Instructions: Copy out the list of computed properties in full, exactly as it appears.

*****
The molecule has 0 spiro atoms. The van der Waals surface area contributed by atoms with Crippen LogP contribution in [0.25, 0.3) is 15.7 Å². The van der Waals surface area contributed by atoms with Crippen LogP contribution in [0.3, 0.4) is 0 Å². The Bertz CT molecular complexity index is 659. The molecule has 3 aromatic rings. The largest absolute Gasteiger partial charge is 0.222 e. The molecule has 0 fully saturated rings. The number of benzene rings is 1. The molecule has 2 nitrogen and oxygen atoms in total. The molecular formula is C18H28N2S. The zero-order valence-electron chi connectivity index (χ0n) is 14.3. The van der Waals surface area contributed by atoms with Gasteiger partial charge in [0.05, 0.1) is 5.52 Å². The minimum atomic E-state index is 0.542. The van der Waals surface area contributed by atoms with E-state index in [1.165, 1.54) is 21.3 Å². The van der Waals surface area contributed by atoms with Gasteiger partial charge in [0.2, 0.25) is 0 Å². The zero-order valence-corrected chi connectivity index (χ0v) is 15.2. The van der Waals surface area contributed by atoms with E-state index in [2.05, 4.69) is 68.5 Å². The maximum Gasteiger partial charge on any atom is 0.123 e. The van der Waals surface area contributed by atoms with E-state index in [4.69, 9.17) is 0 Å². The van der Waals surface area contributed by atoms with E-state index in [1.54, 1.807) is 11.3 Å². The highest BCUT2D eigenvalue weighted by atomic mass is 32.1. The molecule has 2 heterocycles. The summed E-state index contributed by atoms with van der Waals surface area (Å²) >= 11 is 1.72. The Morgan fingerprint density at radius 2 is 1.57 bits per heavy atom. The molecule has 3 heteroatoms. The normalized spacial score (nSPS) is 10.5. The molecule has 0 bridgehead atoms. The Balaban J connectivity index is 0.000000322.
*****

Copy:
The molecule has 0 spiro atoms. The van der Waals surface area contributed by atoms with Crippen LogP contribution in [0.25, 0.3) is 15.7 Å². The van der Waals surface area contributed by atoms with Crippen LogP contribution in [0.3, 0.4) is 0 Å². The Bertz CT molecular complexity index is 659. The molecule has 3 aromatic rings. The largest absolute Gasteiger partial charge is 0.222 e. The molecule has 0 fully saturated rings. The number of benzene rings is 1. The molecule has 2 nitrogen and oxygen atoms in total. The molecular formula is C18H28N2S. The zero-order valence-electron chi connectivity index (χ0n) is 14.3. The van der Waals surface area contributed by atoms with Gasteiger partial charge in [0.05, 0.1) is 5.52 Å². The minimum atomic E-state index is 0.542. The van der Waals surface area contributed by atoms with E-state index in [1.165, 1.54) is 21.3 Å². The van der Waals surface area contributed by atoms with Gasteiger partial charge in [0.2, 0.25) is 0 Å². The zero-order valence-corrected chi connectivity index (χ0v) is 15.2. The van der Waals surface area contributed by atoms with E-state index in [2.05, 4.69) is 68.5 Å². The maximum Gasteiger partial charge on any atom is 0.123 e. The van der Waals surface area contributed by atoms with E-state index in [4.69, 9.17) is 0 Å². The van der Waals surface area contributed by atoms with E-state index in [1.54, 1.807) is 11.3 Å². The highest BCUT2D eigenvalue weighted by atomic mass is 32.1. The molecule has 2 heterocycles. The summed E-state index contributed by atoms with van der Waals surface area (Å²) >= 11 is 1.72. The Morgan fingerprint density at radius 2 is 1.57 bits per heavy atom. The molecule has 3 heteroatoms. The normalized spacial score (nSPS) is 10.5. The molecule has 0 bridgehead atoms. The Balaban J connectivity index is 0.000000322.